Insider guide to London working holidays
So you’re moving to London? It’s not exactly unchartered territory, but nonetheless here are some tips from someone who’s been there, done that and lived to tell the tale on a London working holiday. Student Flights writer Rachel Surgeoner spent 2 years living in sharehouses, working in marketing and social media and living the London life on an Aussie budget. Here's what she's learnt along the way...
We’ve already got plenty of tips for navigating the tube but if there’s one thing you should know; don’t always trust TFL.com and learn to read a map. TFL doesn’t always include the quickest option, which may actually mean going a little out of your way to get there faster – buses, National Rail and overground trains can, in some cases, be your saving grace from the daily tube grind.
Missing having wheels? Like most Australians, you gained your independence at 16 when you could got your drivers licence and the road has been your highway ever since, so when you get to London, while the public transport is outstanding, before long the itch to get behind a wheel will start.
Zipcar – Try a car-sharing club like Zipcar. You pay a nominal fee to sign up, then a daily or hourly hire fee, and there is more than likely a little Golf Polo or similar on your street just waiting to be taken for a road trip or a minivan that will help get your new flat-pack furniture from Ikea home (don’t attempt the bus from Tottenham – just trust me). I once drove a Zipcar from London via the Eurotunnel to France and on to Bruges in just over 4 hours. The Eurotunnel will. Blow. Your. Mind. In a group it’s also more cost effective to use a Zipcar for a day trip rather than taking a train - for example, a seaside day trip to Whistable with 4 passengers costs 15 quid per person and just over an hour to drive, however taking a train would have cost double and taken twice as long. #winning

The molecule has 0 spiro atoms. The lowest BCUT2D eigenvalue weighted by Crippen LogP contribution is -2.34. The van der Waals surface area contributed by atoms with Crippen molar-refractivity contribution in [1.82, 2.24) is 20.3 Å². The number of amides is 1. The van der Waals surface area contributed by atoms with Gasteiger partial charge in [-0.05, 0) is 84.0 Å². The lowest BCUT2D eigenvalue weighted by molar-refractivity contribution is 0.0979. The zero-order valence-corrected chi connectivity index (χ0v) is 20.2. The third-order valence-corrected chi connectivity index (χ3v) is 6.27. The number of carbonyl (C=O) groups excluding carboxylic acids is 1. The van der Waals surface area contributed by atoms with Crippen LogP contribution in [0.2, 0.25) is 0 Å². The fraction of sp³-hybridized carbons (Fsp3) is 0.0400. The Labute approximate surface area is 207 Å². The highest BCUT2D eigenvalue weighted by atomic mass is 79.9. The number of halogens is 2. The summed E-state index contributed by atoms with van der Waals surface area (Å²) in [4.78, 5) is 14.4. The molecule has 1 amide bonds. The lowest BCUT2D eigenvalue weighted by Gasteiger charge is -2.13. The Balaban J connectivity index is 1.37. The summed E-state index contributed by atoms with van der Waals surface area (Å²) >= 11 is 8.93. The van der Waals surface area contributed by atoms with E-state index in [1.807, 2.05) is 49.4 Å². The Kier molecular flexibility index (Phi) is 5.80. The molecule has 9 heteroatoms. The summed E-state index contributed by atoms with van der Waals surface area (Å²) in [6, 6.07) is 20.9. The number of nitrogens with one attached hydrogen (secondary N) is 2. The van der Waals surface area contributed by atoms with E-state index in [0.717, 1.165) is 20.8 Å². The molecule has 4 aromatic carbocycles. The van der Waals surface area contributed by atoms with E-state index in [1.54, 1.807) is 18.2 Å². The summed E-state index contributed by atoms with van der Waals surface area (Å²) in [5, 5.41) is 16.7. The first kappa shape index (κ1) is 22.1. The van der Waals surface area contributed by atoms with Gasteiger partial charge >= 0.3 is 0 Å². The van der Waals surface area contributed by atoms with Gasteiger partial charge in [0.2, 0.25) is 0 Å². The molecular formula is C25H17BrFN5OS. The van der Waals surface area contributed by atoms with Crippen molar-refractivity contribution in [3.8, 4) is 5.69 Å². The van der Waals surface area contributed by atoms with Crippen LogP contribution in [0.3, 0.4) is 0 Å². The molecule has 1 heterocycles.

Hire cars from Heathrow – If you’re planning a driving holiday around the UK – and you really should partake in a staycation in your time living in the UK – while Europe has a bounty of cheap holiday options, don’t miss what’s right under your nose too; the Jurassic Coast, Cornwall or The Lakes District are stunning. Hiring a car from London Central can be a nightmarish experience: it’s more expensive, the offices open in restrictive hours and then there’s the obstacle of trying to get out of London on a Friday evening – forget about it! Take the tube out to Zone 6 and hire a car from Heathrow instead; the rates are cheaper, and once you figure out which roundabout takes you out of Heathrow you’re free on the open road with no city traffic to contend with.
Mini-cabs not black cabs - Bit of a no-brainer, but in case no one ever told you – unless you’re a royal or a trust-fund baby, don’t take a black cab. Ever. Unless someone else is paying. Instead, befriend your local mini-cab company where you get a fixed quote from A to B so you know exactly what your fare will be. Only use a reputable, licensed mini-cab company that you have a booking with – if it’s not booked, you’re just getting into a car with a random.